By Simon Johnson
A dispute has broken out between the Cato Institute, a leading libertarian think tank, and two of its longtime backers – David and Charles Koch. The institute is not the usual form of nonprofit but actually a company with shares; the Koch brothers own two of the four shares and are arguing that they have the right to acquire additional shares and thus presumably exert more control. The institute and some of its senior staff are pushing back.
According to Edward H. Crane, the president and co-founder of Cato, “This is an effort by the Kochs to turn the Cato Institute into some sort of auxiliary for the G.O.P.” Bob Levy, chairman of the Cato board, told The Washington Post: “We would take closer marching orders. That’s totally contrary to what we perceive the function of Cato be.”
Far from being just an unseemly row between prominent personalities on the right, this showdown reflects a much deeper set of concerns for American politics and society. And it raises what I regard as the central question of an important book, “Why Nations Fail: The Origins of Power, Prosperity and Poverty,” by Daron Acemoglu and James Robinson that will be published on March 20. Continue reading
By James Kwak
“Obama-care kills Medicare as we know it. Obama-care raids $500 billion from Medicare to spend on Obama-care, puts in place a 15-panel board to ration Medicare by unelected bureaucrats.
“Our budget, repeals the raiding, gets rid of the rationing board, preserves this program, makes no changes for a person 55 years of age or older and saves Medicare, by reforming it for our generation, so it’s solvent. The president’s plan does not save Medicare, it allows it to go bankrupt, rations the program and raids the program. We get rid of the rationing, we stop the raiding and we save the program from bankruptcy.”
That was Paul Ryan on Fox News recently.
Ordinarily this wouldn’t be worth responding to, except to point out, as Sam Stein did, that Ryan’s proposed budget also “raids $500 billion from Medicare,” so the statement that “we stop the raiding” is, um, a lie. But it isn’t news that Paul Ryan has an issue with honesty, except perhaps for David Brooks.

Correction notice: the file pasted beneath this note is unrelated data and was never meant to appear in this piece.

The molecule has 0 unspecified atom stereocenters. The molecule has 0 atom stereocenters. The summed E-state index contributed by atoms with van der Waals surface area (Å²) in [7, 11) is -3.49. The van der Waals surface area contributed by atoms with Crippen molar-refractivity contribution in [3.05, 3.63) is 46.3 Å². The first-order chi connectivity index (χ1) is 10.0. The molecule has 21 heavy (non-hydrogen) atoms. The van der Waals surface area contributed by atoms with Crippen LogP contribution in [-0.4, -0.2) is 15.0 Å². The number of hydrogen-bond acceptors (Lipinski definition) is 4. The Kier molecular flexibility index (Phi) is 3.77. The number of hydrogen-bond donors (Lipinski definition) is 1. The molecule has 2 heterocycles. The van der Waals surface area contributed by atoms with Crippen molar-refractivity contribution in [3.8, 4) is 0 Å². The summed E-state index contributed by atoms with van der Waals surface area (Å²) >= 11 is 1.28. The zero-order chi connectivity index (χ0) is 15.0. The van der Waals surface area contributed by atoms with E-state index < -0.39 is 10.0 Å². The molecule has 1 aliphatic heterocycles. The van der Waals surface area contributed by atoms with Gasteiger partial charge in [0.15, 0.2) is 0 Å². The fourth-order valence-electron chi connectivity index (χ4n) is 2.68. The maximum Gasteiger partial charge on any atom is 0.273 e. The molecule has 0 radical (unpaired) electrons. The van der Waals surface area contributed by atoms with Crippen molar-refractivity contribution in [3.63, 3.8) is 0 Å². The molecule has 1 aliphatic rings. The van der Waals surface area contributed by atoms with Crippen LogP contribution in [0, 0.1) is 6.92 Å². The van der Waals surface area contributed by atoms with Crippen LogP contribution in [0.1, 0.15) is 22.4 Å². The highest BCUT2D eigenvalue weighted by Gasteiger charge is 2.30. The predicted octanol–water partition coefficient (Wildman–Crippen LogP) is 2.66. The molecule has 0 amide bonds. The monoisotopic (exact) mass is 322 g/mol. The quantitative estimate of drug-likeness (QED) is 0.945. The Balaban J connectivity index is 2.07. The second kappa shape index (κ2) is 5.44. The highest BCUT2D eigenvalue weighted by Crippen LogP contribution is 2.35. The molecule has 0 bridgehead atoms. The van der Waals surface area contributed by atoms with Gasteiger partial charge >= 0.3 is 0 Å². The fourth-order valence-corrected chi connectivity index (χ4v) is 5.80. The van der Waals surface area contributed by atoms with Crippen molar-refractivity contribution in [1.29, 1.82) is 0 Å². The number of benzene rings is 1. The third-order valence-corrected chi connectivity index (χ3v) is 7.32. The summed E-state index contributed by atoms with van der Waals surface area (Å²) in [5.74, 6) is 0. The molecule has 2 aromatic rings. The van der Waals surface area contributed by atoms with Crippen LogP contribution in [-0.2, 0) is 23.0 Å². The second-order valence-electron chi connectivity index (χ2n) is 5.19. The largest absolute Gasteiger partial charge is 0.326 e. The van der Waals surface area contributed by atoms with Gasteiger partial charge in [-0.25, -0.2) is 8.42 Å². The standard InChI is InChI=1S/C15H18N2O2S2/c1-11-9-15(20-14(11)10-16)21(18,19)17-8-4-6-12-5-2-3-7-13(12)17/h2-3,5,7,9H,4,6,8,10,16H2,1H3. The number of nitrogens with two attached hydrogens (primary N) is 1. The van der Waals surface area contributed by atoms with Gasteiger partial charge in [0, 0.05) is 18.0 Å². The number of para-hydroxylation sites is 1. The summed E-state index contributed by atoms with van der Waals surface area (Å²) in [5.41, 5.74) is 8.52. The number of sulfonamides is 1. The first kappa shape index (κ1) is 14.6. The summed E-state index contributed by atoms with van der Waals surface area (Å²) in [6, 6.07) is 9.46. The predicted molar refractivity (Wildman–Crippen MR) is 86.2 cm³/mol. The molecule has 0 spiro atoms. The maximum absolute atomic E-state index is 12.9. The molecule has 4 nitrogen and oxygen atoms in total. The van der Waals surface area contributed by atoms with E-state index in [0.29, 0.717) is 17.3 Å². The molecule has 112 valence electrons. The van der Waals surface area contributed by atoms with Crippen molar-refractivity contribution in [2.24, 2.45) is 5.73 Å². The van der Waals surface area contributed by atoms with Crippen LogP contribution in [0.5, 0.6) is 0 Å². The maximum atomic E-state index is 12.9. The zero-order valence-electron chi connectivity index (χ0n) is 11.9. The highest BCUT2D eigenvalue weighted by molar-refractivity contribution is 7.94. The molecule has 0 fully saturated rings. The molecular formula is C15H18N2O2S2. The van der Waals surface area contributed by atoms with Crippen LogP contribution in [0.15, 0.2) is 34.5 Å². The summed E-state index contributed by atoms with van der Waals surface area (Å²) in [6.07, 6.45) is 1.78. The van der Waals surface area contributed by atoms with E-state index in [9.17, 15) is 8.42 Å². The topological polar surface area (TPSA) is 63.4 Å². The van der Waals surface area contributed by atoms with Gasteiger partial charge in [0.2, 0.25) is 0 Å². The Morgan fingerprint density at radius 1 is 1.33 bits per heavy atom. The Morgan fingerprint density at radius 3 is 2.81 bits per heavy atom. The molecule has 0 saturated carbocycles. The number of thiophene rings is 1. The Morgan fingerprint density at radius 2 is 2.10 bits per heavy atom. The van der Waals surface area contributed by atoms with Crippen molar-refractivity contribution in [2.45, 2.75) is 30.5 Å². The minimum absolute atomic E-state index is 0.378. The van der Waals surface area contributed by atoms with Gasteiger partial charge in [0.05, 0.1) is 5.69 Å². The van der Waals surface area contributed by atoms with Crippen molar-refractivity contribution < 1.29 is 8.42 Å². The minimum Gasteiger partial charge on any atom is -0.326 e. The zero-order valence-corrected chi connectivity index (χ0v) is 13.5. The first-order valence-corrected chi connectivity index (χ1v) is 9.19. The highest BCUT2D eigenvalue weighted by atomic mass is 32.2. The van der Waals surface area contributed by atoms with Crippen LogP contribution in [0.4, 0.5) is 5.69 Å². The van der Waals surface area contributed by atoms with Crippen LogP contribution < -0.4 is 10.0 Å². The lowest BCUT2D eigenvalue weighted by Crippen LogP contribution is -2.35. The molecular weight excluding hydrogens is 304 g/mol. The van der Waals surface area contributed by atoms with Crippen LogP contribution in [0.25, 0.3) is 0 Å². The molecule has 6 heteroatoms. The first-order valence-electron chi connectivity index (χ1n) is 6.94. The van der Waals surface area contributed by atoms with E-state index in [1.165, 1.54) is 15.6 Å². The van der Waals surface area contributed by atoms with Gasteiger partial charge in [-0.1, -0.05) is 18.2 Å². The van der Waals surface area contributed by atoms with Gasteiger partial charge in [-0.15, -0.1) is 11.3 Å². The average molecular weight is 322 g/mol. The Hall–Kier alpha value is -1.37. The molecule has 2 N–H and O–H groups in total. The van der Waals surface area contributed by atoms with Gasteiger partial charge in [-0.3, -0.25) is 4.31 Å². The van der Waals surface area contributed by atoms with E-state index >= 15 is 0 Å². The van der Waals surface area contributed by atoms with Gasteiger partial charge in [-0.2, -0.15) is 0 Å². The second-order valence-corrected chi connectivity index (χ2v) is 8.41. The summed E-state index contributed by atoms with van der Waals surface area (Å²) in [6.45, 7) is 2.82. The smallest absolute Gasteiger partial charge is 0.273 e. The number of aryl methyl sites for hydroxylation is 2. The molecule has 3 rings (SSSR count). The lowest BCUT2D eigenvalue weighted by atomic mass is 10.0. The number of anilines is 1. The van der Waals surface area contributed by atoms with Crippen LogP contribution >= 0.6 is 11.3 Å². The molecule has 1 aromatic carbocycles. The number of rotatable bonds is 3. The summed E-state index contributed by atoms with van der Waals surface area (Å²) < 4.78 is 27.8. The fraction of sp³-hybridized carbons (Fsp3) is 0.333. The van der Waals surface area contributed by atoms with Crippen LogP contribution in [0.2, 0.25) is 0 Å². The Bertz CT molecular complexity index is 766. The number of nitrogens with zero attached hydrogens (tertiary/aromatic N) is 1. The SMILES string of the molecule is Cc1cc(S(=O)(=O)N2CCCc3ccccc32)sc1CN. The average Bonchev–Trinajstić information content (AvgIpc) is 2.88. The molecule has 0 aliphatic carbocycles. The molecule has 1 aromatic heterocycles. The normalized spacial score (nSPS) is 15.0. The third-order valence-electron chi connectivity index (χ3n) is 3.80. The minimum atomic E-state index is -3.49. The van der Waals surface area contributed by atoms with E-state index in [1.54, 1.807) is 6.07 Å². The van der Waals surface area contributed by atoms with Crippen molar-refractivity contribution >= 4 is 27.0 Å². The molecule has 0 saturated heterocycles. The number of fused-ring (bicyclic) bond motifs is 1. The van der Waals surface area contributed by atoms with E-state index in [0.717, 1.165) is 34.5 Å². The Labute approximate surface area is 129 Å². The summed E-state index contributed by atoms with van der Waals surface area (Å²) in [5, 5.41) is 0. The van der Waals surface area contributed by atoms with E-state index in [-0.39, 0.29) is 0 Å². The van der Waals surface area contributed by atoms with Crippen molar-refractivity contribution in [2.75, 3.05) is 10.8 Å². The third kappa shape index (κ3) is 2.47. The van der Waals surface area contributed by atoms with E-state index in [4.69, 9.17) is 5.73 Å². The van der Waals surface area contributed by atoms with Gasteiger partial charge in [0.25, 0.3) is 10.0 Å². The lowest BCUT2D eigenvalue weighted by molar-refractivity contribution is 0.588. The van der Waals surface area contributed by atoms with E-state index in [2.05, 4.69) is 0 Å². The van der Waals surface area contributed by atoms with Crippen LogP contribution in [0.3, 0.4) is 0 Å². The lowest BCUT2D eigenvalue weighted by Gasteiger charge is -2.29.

But there’s a theme that is surfacing that goes something like this: OK, Ryan’s plan is extreme and has no chance. But we all know we spend too much on health care, and we have to spend less, which means that we have to ration care one way or another. Ryan does it by scrapping Medicare in favor of indexed vouchers; Obama does it by reducing Medicare payment rates and, more ominously, with “a 15-panel board to ration Medicare by unelected bureaucrats.”
By James Kwak
I was catching up on some old Planet Money episodes and caught Allen Sanderson of the University of Chicago talking about how to allocate scarce resources. The first day of introductory economics, he says, there are always more students than seats. Say there are forty extra people, and he can only accept ten more into the class. He asks the class: how should the ten slots be allocated? You can easily guess the typical suggestions: by seniority, because seniors won’t be able to take the class later; by merit (e.g., GPA), because better students will contribute more to the class and get more out of it; to the first ten people outside his office at 8 am the next day, since that is a proxy for desire to get in; randomly, since that’s fair; and so on. Someone also invariably suggests auctioning off the slots.
This, Sanderson says, illustrates the core tradeoff of economics: fairness and efficiency. If you auction off the slots, they will go to the people to whom they are worth the most, which is best for the economy as a whole.* If we assume that taking the class will increase your lifetime productivity and therefore your lifetime earnings by some amount, then you should be willing to pay up to the present value of that increase in order to get into the class. An auction therefore ensures that the slots will go to the people whose productivity will go up the most. But of course, this isn’t necessarily fair, especially when you consider that the people who will get the most out of a marginal chunk of education are often the people who have the most already.
By James Kwak
This isn’t a post explaining how Medicare works in detail. It’s a post about why Medicare matters to you.
The basic “problem” with Medicare is that its liabilities are projected to grow faster than its revenues indefinitely because health care costs are growing faster than GDP (and Medicare’s revenues are a function of wages).* The “solution” proposed by Paul Ryan is to convert Medicare from an insurance program, which pays most of your health care expenses, to a voucher program, which gives you a certain amount of money that you can try to use to buy health insurance. I’ve described the main problems with this approach already: it transforms a large future government deficit into an even larger future household deficit, and on top of that it shifts risks from the government to individual households. Today I want to look at this from a different angle.